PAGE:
“Mom, the weather report for With that said, she and Wednesday doesn’t look good – Skip scurried down the stairs a major snowstorm. I think you and headed for the hospital. should come now.” Kathy’s voice I watched from the bedroom betrayed her anxiety. Wednes- window as they drove away, day was the day I had planned the car surrounded by swirls to drive to her home of snowflakes, in Silver Spring, like a snow globe Maryland to be when you shake it. available when her My mind was also second baby arrived. swirling with the diI could understand rections I had been her fear of weather given – Erin, breakcausing a delay – she fast, men to install needed me to care carpet… And Max, for three-year-old Kathy’s lovable Erin. I agreed and big yellow “Heinz assured her I would 57 varieties” dog, leave right away. whose bark, which Mary Jo Shannon Soon I was on was much worse the interstate, and than his bite, terthough I dreaded the beltway, I rified strangers. Be sure to keep followed Kathy’s written direc- Max up. tions accurately and soon arWhen Skip called to tell me rived safely. That night I went their second daughter had arto sleep, knowing the few extra rived safely, the men were indays with my daughter’s family stalling the carpet, the dog more than compensated for the was barking behind a closed Christmas preparations left un- door, and Erin was tugging on done at home. my dress saying, “Nana, Nana, “Mom, Mom, wake up!” please take me to see the new Kathy stood by my bed, gently baby!” Somehow we managed shaking my shoulder to rouse to survive the day and had dinme. The clock on the nightstand ner ready when Skip came with read five o’clock, but she wore the news that mother and baby her winter coat with a scarf would be coming home the next around her neck. Skip was be- day – Wednesday, the day I had side her, also dressed for winter planned to arrive! weather. When my babies were born, I Bewildered, I got up and stayed in the hospital a week or slipped into my robe. “What’s ten days. I could hardly believe going on?” I asked. Kathy was discharged so soon. “The baby is coming. Skip She and baby Sarah Rebecca will take me to the hospital and came home in the snow; the you explain to Erin when she snow that caused me to drive up wakes up. Fix whatever you early. want for breakfast – Erin will When my babies were born, I just want cereal. And the men took it easy for a week or two. are supposed to come to install Kathy jumped right into prethe carpet, but be sure Max paring for Christmas -- she is closed up and don’t let him even went shopping and took Contact Hayden at out. Skip will call you when the Erin and the baby to see Santa. jhayden2003@cox.net baby comes. Oh, I’m so glad you Her new carpet and the dining came early!” room walls wearing fresh coats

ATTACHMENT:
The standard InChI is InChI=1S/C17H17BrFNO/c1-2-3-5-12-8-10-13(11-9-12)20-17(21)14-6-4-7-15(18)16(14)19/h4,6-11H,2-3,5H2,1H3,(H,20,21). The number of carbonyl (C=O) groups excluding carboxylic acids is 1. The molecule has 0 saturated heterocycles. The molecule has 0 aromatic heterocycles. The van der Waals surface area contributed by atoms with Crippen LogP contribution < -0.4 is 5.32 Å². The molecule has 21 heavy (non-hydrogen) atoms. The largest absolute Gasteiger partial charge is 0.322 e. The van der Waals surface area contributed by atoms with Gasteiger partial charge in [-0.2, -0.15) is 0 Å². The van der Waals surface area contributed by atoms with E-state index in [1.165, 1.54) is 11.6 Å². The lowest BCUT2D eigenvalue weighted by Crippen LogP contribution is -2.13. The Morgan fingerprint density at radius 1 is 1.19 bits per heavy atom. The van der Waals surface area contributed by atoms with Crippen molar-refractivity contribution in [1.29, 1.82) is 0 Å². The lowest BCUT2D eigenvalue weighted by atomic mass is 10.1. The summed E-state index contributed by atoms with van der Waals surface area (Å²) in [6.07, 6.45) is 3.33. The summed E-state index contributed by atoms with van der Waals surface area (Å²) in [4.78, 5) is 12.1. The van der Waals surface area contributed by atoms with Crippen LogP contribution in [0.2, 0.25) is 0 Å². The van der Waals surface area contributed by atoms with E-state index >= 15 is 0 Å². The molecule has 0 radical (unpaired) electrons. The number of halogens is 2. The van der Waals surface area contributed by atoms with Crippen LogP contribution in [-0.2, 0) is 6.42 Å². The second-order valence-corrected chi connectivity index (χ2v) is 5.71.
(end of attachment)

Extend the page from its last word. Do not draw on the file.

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one another with the confession of our shortcomings, then why continue to play the charade of calling each other “brother and sister?” We’re not being real. Granted, in some communities of faith, confession will do you no good. As soon as those in the pews know what you are wrestling with in the dark night of your soul, they will have your drawers hanging on the line for everyone to see. Still, we all need someone to whom we can bare our souls, someone who will help us carry the load and point us toward grace. In the years I have spent in Christian ministry I have heard many confessions; at hospital bedsides, in coffee shops, in the church sanctuary, in the back rooms of funeral parlors, almost everywhere. I reckon I could get a job at one of those new improvised confessionals. Rarely have these confessions been a burden. Yes, some have come as a surprise. At times I have been struck speechless, and many admissions have left me so broken hearted I thought I would need a priest to administer last rites for myself. But the overwhelming sensation I experience when someone pours out their pain is privilege. See, when someone truly confesses their burdens to you, it is an honor that they would unlock their padlocked secrets and ask for help in carrying them. This is why confession is so healing: It graces everyone involved. For those who bear their souls, they find relief and liberation, and for those who hear and respond in love, they participate in the restoration of another. Then both can “cast their cares on Him who cares” for us all. So give me your hand. We will go to the Confession Stand together. -Ronnie McBrayer To learn more about Ronnie, visit him on the web ronniemcbrayer.net